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1246  Using Arduino / Project Guidance / Re: PWM control of many LED's from arduino on: December 28, 2012, 12:40:43 am explains everything quite nicely.

Aside from the ZXLD1360 that the driver is built around and the (unnecessary) bridge rectifier you identified, the only interesting component is the R300 (.3ohm) resistor that is used to set the max current for the driver. Per the datasheet .1 / .3 = 333ma.

I can't see in the first picture clearly due to the glare, but the pin below the "0" on the chip labeled "1360", the ZXLD1360, should be floating (soldered to a pad that goes nowhere) currently. Wire the bulb with +12V and GND, then connect to that pin through a resistor (~10K) and to a PWM output on the Arduino. Voila.
1247  Using Arduino / General Electronics / Re: Decoupling capacitors on: December 27, 2012, 07:41:35 pm
Never hurts to plan for a capacitor then leave the spot empty when you build the board. It hurts a lot more to not have a spot to add the capacitor when you need it.
1248  Using Arduino / Project Guidance / Re: Modifying the solder stop mask for a pad in eagle on: December 27, 2012, 07:35:56 pm
If you're asking to make the stop mask larger, then you would select the polygon tool, select the tStop layer, then draw the polygon so it overlaps the existing stop mask; the two will combine to create a larger area as you would expect. If you're trying to make a stop mask smaller then you would need to modify the IC package and remove the pad completely, then manually create the stop mask and pad using the polygon tool.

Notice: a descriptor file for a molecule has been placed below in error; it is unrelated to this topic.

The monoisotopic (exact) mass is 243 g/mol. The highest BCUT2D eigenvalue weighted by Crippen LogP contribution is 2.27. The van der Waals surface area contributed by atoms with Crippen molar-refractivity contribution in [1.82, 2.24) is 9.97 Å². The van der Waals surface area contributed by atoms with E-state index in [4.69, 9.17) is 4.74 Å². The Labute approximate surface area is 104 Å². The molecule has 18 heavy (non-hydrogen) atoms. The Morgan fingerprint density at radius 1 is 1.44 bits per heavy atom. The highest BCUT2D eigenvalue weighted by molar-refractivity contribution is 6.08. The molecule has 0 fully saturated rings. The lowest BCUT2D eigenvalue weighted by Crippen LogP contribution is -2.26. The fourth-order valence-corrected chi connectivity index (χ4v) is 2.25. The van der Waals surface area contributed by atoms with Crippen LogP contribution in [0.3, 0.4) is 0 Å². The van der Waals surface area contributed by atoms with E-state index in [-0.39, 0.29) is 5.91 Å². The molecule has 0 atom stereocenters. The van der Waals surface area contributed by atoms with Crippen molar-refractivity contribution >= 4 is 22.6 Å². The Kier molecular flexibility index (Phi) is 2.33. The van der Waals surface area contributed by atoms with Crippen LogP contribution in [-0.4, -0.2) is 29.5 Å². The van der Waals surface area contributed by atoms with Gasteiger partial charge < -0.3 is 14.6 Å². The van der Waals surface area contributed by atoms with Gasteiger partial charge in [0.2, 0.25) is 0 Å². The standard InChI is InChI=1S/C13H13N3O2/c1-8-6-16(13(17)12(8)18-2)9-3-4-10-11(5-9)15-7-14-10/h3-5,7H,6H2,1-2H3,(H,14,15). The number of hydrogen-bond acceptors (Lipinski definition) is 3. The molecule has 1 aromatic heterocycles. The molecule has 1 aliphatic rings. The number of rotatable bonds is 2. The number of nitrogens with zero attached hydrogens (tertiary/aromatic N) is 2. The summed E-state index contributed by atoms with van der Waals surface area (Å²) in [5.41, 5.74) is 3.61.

When your project is complete it's always a good idea to doublecheck the results using a Gerber viewer (like GerbV, etc.).
1249  Topics / Robotics / Re: which lipo battery to have for robot on: December 27, 2012, 01:37:28 pm
You likely want a "2S" (voltage is 2 * 3.7V = 7.4V) type rather than a "3S" (3 * 3.7V = 11.1V). You want the least amount of difference between the battery voltage and what voltage you'll be regulating your power to (which I assume is 5V).

The "C" rating of the battery tells you the amount of current the battery can discharge. For example, a "10C battery with 2200mah capacity" can discharge at a rate up to 10 * 2200 = 22,000ma (22 amps). HIGHLY unlikely you'll be using anywhere near that much power unless you're using some pretty big motors. "10C" is a pretty low rating for LiPo batteries so it's unlikely it'll be a concern for you.

Back to the capacity, the "2200mah" rating means it can provide 2200ma for one hour, or 1100ma for two hours, etc. Coincidentally, an alkaline AA battery is also around 2200mah so if you're running on AA batteries now then you have an idea how much more capacity you need or want.
1250  Using Arduino / Project Guidance / Re: PWM control of many LED's from arduino on: December 27, 2012, 02:30:59 am
Could I not just use a big resistor to current limit too the 3 x 1w LEDs, and chuck out the driver circuit?